Suggested Itinerary: Guatemala and Mexico – Antigua to Isla Mujeres
(Guatemala) Antigua – Chichicastenango – Quetzaltenango (Mexico) – Comitan – San Cristóbal de las Casas – Ocosingo – Palenque – Campeche – Uxmal – Merida – Pisté (Chichen Itzá) – Valladolid – Tulum – Isla Mujeres
After a few days in colonial Antigua, head northwest to the highland town of Chichicastenango. Plan a visit around market day (Thursday and Sunday) and we would also recommend a visit to nearby Santa Cruz del Quiché. Direct buses head to Quetzaltenango (Xela), a workaday city with bags of appeal. Getting to traditional market towns in the surrounding countryside is easy using public transport. We visited Zunil, San Francisco El Alto, and San Miguel Totonicapan as well as San Andres Xecul with its technicolored church.
Crossing the border into Mexico involves a couple of changes of bus and a bit of walking but is otherwise straightforward. Comitan is only an hour from the border and a good place to bed down for a night or two before heading to one of Chiapas’s star attraction, San Cristóbal de las Casas, or simply San Cris. This is a city in which to linger plus there are some great day trips to indigenous villages such as San Juan Chamula and San Lorenzo Zinacantán. Ocosingo is well placed to break up the journey to Palenque and the Mayan ruins at nearby Toniná were probably the most impressive we saw during this part of our journey. We say probably, because they were up against some stiff competition. The jungle-enveloped temples at Palenque were another hard hitter and we also thought it was worthwhile joining a tour to see the ruined cities at Yaxchilán and Bonampak.
It’s a long drive to Campeche in the Yucatan Peninsula but the reward is a picture-perfect colonial town that has been awarded UNESCO status and is a little off the tourist trail. Nearby Edzná is another worthy Mayan ruin (there will be a few coming up from now on in!) and it is relatively easy to visit Uxmal en route to the peninsula’s other colonial gem, Merida. Sleeping in Pisté is recommended if you want to get to Chichen Itzá early and avoid the crowds and quiet Valladolid is the best base for exploring the beguiling ruined city of Ek Balam. The town of Tulum is pretty nondescript but the coastline and setting of its pre-Columbian Mayan ruins are both spectacular.
There is no denying that Isla Mujeres is a popular tourist destination (although nowhere near as busy as Cancun and other resorts along that coast) but the long, sandy beach is gorgeous (as is the water) and it is a great place to finish off an itinerary to this region.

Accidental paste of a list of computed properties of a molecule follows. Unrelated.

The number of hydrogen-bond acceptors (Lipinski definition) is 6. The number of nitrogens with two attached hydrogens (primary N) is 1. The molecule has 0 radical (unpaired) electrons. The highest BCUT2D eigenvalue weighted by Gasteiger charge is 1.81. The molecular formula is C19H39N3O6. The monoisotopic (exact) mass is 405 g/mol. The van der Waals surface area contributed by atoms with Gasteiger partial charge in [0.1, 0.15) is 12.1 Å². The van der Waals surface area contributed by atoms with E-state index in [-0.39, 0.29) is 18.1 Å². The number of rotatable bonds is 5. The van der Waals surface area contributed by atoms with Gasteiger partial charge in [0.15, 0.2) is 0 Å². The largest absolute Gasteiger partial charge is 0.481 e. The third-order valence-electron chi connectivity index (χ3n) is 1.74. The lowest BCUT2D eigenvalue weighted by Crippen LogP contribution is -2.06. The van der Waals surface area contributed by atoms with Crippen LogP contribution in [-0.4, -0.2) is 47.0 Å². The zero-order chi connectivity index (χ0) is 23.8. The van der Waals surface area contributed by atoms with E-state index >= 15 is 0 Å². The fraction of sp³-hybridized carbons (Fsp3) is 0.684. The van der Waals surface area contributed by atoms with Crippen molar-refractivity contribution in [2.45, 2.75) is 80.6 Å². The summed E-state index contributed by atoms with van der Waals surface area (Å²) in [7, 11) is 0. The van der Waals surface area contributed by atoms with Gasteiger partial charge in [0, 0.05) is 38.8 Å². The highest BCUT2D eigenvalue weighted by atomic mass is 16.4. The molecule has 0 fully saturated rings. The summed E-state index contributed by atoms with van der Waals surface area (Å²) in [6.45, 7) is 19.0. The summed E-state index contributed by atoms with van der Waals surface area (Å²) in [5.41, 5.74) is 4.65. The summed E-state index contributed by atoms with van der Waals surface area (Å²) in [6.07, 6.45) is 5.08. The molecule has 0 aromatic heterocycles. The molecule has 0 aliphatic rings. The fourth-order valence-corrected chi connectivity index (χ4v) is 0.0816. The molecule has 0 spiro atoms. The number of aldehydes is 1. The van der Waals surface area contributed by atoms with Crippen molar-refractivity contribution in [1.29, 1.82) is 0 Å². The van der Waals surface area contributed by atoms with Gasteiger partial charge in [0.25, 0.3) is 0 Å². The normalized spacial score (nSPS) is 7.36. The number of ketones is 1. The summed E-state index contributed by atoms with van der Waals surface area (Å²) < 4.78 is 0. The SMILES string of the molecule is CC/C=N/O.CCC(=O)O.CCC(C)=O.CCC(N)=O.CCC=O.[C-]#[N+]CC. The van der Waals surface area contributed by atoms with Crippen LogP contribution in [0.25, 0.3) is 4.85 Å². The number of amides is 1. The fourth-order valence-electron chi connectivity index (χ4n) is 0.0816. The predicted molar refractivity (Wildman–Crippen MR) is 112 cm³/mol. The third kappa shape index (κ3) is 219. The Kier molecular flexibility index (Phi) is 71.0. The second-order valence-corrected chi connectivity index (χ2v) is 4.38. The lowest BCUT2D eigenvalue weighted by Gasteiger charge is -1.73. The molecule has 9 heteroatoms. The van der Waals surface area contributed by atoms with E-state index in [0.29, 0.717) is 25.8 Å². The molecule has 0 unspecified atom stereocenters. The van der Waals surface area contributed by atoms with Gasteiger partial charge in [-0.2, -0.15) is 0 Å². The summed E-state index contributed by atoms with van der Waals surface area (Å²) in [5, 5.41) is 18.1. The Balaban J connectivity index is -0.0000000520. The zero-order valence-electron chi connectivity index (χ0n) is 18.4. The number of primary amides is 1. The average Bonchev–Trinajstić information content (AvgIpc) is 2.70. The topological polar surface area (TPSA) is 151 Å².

Number of countries: 2
Number of UNESCO sites: 5
Best time to travel: December to April
Recommended duration: 4-5 weeks
Best places to slow the itinerary down: Quetzaltenango, San Cristóbal de las Casas, Campeche and Isla Mujeres
Mode of transport: bus
Mayan ruins – it’s the main reason to come to this region in our opinion
Getting out of the bigger cities and visiting small highland towns and villages
Hanging out and people-watching in the main square in San Cristóbal de las Casas
Island life on Isla Mujeres
Photographing Campeche’s colourful streets
Quetzaltenango (Xela) and San Cristóbal de las Casas – two very lovable cities
There are regular flights to Cuba and the United States
There are also regular flights and long distance buses to other parts of Mexico
You may also be interested in our Six to Eight Weeks in Central America itinerary which will take you from San Jose in Costa to Antigua in Guatemala
You may also like to read some of our blog posts featuring the region…
Depending on our itinerary and destination, sometimes/often we find our accommodation as we go, particularly in smaller places. In big cities, for slightly longer stays, during peak season or just when we’re being a bit more organised, we tend to make a reservation in advance using Booking.com. If your travel style is to book in advance, please consider using our link – we earn a small commission which helps us with the running of out site.
There are a lot of great guidebooks to Central America available but we’ve always used Lonely Planet and it’s hard to change a habit of a lifetime!
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